And the panic-filed “what-ifs” cluttered my mind until my future planning almost became nonexistent.

Of course I knew that anxiety wasn’t really healthy for me. Of course I’d been told that God was in control. But did I believe it? I don’t know if I did.

Somewhere in my mind, and I assume in the minds of others, we think that we have to do everything alone. I think we have it in our minds that God holds the future, but hold in our hearts the burden that we have to handle everything ourselves. While this seems like such a paradox, it’s a prevalent mindset.

In a way, it’s connected to the stress ordeal – we think we must handle everything, know everything, be in control. But we don’t.

The best liberation from anxiety over the future is knowing that God is bigger than anything. He is bigger than our stress, He is bigger than our anxiety and fears. Nothing surprises Him, and nothing is too hard for Him to handle.

But what about our pain? What about the fact that life is really scary and unpredictable, and so many times we really don’t know what to do?

Pain exists. Anxiety is real. But God is more powerful than anything we struggle with, and He is worthy of our trust. He’ll never let us down.

It’s not worth it to live in a state of anxiety, yet in those times, we must cling to God the most instead of running from Him. Can life be terrifying? Absolutely. But nothing is terrifying to God. He wants us to run to Him in our pain so that we can grow in our relationship with Him.

Is it hard? Yeah, it is. And I won’t pretend that I know it all or that I have a perfect life.

But whatever the state of our lives may be, God does not change. He always wants us to look to Him in the midst of our problems. No, we can’t do this life alone – and that, friends, is alright.


Don’t Regret Where You Are.

Don’t Regret Where You Are

Last night stirred up some old memories from my past. Fifteen years old doesn’t seem quite old enough to have a “past,” but trust me, I have a lot of old memories.


I did gymnastics for eight whole years. They say I was good, but that’s not why I did it. I did it because I loved gymnastics, and it was pretty much synonymous with my own name.


But I’ve changed so much since I was eleven.


I had my life all planned out. We’d work hard, my best friend and I would, and go to the Olympics. If that didn’t work out, we would go to college for gymnastics, and become coaches. If not coaches, then judges. And that was that. That was all I knew, and that was where God had me and my priorities at the time.


And then I stopped.


Last night, as I was getting ready to go to said best friend’s competition, I stared at myself in the mirror, comparing my image with the one of baby-faced me in a red and white leotard. And the thought came to me – so much has changed.


But I can think that thought without regrets. Sure, I wish I still had a six-pack, and could do countless push-ups and sit-ups, have backflips at my disposal, and be able to climb a thirty-foot rope without using my legs. (Seriously.) But I don’t regret where I am today.


I have a blog with all of you lovely, vibrant readers, where I can share the amazing things God has taught me.

I can focus on things that matter to me, like writing, and reading, and editing.

I have made wonderful online friends, who fangirl shamelessly share my faith and interests, and are wonderful, encouraging people.

I’ve had time to develop musically and teach myself how to play guitar, piano, ukulele, and how to sing.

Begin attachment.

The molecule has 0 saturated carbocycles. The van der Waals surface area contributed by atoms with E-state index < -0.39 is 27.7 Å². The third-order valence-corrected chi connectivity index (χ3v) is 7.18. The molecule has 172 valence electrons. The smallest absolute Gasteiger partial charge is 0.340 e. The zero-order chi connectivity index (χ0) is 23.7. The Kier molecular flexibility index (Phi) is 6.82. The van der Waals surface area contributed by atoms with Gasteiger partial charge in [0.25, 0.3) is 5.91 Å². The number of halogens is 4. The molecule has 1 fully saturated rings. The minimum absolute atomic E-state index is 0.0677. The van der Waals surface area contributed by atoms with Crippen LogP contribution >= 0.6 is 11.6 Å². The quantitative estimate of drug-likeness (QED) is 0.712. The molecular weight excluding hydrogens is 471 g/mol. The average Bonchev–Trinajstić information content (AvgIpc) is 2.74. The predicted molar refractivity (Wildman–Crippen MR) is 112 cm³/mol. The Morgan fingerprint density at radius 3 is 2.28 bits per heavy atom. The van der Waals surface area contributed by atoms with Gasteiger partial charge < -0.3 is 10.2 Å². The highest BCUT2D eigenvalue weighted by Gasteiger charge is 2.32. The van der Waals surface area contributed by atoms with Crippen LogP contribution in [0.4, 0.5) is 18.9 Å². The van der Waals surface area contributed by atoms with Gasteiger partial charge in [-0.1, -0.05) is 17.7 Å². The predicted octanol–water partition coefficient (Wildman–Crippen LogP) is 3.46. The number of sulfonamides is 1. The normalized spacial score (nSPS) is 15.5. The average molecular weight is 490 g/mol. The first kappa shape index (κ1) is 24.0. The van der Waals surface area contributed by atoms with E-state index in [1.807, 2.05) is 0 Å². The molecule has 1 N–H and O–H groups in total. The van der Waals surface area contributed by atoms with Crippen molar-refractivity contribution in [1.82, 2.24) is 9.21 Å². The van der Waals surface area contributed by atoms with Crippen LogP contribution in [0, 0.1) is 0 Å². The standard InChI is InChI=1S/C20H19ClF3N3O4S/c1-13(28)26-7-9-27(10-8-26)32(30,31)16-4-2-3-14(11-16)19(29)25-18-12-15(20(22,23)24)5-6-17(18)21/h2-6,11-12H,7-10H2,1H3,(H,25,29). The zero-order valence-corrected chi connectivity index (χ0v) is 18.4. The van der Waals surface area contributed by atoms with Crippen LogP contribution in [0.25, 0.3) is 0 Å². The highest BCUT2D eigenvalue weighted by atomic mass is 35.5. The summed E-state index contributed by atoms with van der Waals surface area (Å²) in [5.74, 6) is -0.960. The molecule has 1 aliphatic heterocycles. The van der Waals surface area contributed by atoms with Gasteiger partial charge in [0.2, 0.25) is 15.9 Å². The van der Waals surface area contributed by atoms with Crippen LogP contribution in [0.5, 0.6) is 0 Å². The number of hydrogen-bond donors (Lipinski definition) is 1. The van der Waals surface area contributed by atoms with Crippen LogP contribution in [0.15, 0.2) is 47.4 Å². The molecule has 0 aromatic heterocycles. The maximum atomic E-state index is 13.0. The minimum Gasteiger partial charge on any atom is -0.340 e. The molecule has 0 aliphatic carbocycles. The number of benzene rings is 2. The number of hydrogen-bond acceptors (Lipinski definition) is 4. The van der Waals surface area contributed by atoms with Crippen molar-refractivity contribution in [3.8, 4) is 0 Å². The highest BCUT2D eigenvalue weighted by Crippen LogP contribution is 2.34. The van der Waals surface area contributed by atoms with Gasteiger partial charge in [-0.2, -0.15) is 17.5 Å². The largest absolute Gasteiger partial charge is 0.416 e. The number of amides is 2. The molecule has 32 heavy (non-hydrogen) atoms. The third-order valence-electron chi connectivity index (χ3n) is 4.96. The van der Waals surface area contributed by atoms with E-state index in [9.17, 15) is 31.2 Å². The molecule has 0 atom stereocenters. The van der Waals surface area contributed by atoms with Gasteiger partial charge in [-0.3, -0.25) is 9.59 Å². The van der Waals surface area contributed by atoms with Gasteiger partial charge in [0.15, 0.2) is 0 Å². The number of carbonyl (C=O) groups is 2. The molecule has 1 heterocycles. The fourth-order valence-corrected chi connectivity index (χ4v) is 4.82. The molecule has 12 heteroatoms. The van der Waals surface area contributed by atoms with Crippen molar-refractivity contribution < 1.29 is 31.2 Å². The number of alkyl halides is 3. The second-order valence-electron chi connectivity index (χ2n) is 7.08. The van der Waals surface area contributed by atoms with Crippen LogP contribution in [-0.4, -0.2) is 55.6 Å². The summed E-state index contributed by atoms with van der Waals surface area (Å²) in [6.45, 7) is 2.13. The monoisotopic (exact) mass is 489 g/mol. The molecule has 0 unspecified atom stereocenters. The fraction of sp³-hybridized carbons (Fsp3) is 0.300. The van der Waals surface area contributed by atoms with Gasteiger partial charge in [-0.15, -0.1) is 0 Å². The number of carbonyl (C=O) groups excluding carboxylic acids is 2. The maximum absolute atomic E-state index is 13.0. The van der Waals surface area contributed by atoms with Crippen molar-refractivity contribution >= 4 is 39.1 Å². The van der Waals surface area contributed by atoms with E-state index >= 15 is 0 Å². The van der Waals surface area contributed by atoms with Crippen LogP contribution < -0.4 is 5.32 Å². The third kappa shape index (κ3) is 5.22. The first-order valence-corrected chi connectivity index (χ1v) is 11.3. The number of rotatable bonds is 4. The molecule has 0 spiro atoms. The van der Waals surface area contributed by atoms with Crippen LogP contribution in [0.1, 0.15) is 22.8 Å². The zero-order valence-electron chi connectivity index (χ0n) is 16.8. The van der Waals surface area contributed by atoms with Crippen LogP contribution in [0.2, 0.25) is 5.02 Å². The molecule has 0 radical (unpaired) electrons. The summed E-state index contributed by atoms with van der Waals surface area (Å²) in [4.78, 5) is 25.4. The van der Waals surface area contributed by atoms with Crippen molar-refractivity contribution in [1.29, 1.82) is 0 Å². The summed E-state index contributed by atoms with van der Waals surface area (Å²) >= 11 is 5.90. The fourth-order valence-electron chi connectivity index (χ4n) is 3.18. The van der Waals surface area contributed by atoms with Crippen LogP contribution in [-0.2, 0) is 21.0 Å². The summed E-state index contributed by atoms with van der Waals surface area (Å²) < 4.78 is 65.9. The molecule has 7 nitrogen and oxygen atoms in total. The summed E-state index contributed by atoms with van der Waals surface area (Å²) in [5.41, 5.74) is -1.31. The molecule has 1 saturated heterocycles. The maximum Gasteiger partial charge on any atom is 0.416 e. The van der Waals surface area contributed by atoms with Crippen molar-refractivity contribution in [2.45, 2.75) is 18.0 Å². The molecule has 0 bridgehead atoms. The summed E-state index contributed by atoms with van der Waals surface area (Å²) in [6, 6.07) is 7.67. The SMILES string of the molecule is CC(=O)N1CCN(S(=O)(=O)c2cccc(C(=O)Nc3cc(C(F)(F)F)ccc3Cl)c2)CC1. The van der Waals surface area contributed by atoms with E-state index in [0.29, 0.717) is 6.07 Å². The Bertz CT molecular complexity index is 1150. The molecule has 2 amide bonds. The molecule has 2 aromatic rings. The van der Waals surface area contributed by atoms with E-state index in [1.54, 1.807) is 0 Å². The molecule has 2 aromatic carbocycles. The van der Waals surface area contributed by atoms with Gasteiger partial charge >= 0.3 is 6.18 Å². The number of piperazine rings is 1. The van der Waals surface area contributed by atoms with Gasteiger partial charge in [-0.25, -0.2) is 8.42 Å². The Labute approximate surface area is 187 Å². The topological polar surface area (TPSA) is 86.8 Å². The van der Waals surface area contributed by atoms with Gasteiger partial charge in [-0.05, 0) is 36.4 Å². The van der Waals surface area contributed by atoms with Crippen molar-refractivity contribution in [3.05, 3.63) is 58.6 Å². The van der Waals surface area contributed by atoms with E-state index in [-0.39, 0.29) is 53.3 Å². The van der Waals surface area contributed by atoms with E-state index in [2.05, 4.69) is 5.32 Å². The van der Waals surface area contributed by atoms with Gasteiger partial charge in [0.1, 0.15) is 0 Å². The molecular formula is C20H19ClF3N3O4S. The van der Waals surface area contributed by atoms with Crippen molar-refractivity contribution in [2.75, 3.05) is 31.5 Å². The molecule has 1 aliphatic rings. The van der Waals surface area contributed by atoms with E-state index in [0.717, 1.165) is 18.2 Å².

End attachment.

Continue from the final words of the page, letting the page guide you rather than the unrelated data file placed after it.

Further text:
I learned how to surf and now fight off bad guys amuse myself with karate.

I’ve fostered so many new passions and interests, and matured so much in my faith.


Things that were once such huge players in my life have become nothing more than occasionally resurfacing memories.


And you know what? I’m good with that.


So many times, we let our pasts take hold of us and let us continue to ask about “what could have been.” That’s not right.


A poem by Robert Frost, called “The Road Not Taken,” talks about this. The speaker is faced with two paths to choose in life, not right and wrong per se, but two choices, and he must go one way or the other.


The last stanza goes like this.


I shall be telling this with a sigh

Somewhere ages and ages hence:

Two roads diverged in a wood, and I—

I took the one less traveled by,

And that has made all the difference.


(Read the full poem here.)


The poem isn’t called “The Road Less Traveled,” but “The Road Not Taken.” It’s about how we will never know what life would be like if we had chosen to do something else.


As much as I love Frost’s poetry, I don’t think our lives should have such a melancholy undertone over “what-ifs.” Of course we’ll never know what things would have been like if we chose a different path. But we needn’t hinge our thinking on that fact.


I’m learning every day to be okay with where God puts me. The choices I’ve made – such as stopping gymnastics, and removing that thing that I let define me – have brought me to where I am today.


I’d like to share something with you.


Your life is not a mistake.


God has a plan for your life, whether you’re eleven or ninety-seven. And whoever you are, know that you are exactly where you need to be. You don’t need to spend so much time dwelling on the fact that you never finished your education, or that you never achieved the high goals you set for yourself, or that you have an apartment rather than a mansion.


It’s okay to not be rich or famous, it’s okay that you never followed the glamourous dreams you thought you wanted, it’s okay, because you are still living the life that God has planned for you.


If you want to go out and try something new, to be bold in your faith, to start fresh, go for it. But don’t look back, because honey, you can’t change what’s happened. You don’t look behind you when you want to move forward.


We all have trials. We all have bad days, bad months, and bad years. But with God in our lives, we cannot classify our lives themselves as bad.


God has known from the dawn of time the choices we’d make. And through good and bad, He loves us.


Don’t regret where you are. It may be hard, but don’t look back. We needn’t dwell on the past because that life, that part of us, that person – is gone. We are who we are now. Let’s make the best of it, and live to be who God has created us to be.